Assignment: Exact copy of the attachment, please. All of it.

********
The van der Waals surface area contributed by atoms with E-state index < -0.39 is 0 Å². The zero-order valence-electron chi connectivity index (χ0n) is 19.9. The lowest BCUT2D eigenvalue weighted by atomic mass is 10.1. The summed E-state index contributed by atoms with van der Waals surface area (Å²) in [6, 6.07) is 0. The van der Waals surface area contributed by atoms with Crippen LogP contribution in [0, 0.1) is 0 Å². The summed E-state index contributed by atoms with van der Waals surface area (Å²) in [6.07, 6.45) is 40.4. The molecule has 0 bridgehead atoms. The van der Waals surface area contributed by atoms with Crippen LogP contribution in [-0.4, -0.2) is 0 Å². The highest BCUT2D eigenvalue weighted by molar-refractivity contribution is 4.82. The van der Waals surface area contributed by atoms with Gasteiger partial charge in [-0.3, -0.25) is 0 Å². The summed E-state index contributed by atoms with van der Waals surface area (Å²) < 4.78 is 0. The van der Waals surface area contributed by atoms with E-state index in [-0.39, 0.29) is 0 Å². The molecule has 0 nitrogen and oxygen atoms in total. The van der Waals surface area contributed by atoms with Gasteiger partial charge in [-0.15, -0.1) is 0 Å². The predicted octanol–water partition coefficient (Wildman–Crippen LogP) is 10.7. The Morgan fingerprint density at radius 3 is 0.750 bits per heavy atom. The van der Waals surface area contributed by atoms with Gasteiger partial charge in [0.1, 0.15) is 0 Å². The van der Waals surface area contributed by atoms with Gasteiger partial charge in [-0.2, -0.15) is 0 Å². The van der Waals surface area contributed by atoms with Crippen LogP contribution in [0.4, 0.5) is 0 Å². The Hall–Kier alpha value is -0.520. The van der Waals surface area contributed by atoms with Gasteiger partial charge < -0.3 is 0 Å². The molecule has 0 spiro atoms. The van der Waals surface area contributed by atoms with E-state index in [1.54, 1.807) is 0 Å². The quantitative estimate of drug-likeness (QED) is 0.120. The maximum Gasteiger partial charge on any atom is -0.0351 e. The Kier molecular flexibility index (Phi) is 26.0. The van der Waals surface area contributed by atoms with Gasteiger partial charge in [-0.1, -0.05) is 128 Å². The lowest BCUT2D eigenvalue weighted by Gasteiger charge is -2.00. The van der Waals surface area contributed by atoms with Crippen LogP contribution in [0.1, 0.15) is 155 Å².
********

The van der Waals surface area contributed by atoms with E-state index < -0.39 is 0 Å². The zero-order valence-electron chi connectivity index (χ0n) is 19.9. The lowest BCUT2D eigenvalue weighted by atomic mass is 10.1. The summed E-state index contributed by atoms with van der Waals surface area (Å²) in [6, 6.07) is 0. The van der Waals surface area contributed by atoms with Crippen LogP contribution in [0, 0.1) is 0 Å². The summed E-state index contributed by atoms with van der Waals surface area (Å²) in [6.07, 6.45) is 40.4. The molecule has 0 bridgehead atoms. The van der Waals surface area contributed by atoms with Crippen LogP contribution in [-0.4, -0.2) is 0 Å². The highest BCUT2D eigenvalue weighted by molar-refractivity contribution is 4.82. The van der Waals surface area contributed by atoms with Gasteiger partial charge in [-0.3, -0.25) is 0 Å². The summed E-state index contributed by atoms with van der Waals surface area (Å²) < 4.78 is 0. The van der Waals surface area contributed by atoms with E-state index in [-0.39, 0.29) is 0 Å². The molecule has 0 nitrogen and oxygen atoms in total. The van der Waals surface area contributed by atoms with Gasteiger partial charge in [-0.15, -0.1) is 0 Å². The predicted octanol–water partition coefficient (Wildman–Crippen LogP) is 10.7. The Morgan fingerprint density at radius 3 is 0.750 bits per heavy atom. The van der Waals surface area contributed by atoms with Gasteiger partial charge in [0.1, 0.15) is 0 Å². The van der Waals surface area contributed by atoms with Gasteiger partial charge in [-0.2, -0.15) is 0 Å². The van der Waals surface area contributed by atoms with Crippen LogP contribution in [0.4, 0.5) is 0 Å². The Hall–Kier alpha value is -0.520. The van der Waals surface area contributed by atoms with Gasteiger partial charge < -0.3 is 0 Å². The molecule has 0 spiro atoms. The van der Waals surface area contributed by atoms with E-state index in [1.54, 1.807) is 0 Å². The quantitative estimate of drug-likeness (QED) is 0.120. The maximum Gasteiger partial charge on any atom is -0.0351 e. The Kier molecular flexibility index (Phi) is 26.0. The van der Waals surface area contributed by atoms with Gasteiger partial charge in [-0.1, -0.05) is 128 Å². The lowest BCUT2D eigenvalue weighted by Gasteiger charge is -2.00. The van der Waals surface area contributed by atoms with Crippen LogP contribution in [0.1, 0.15) is 155 Å².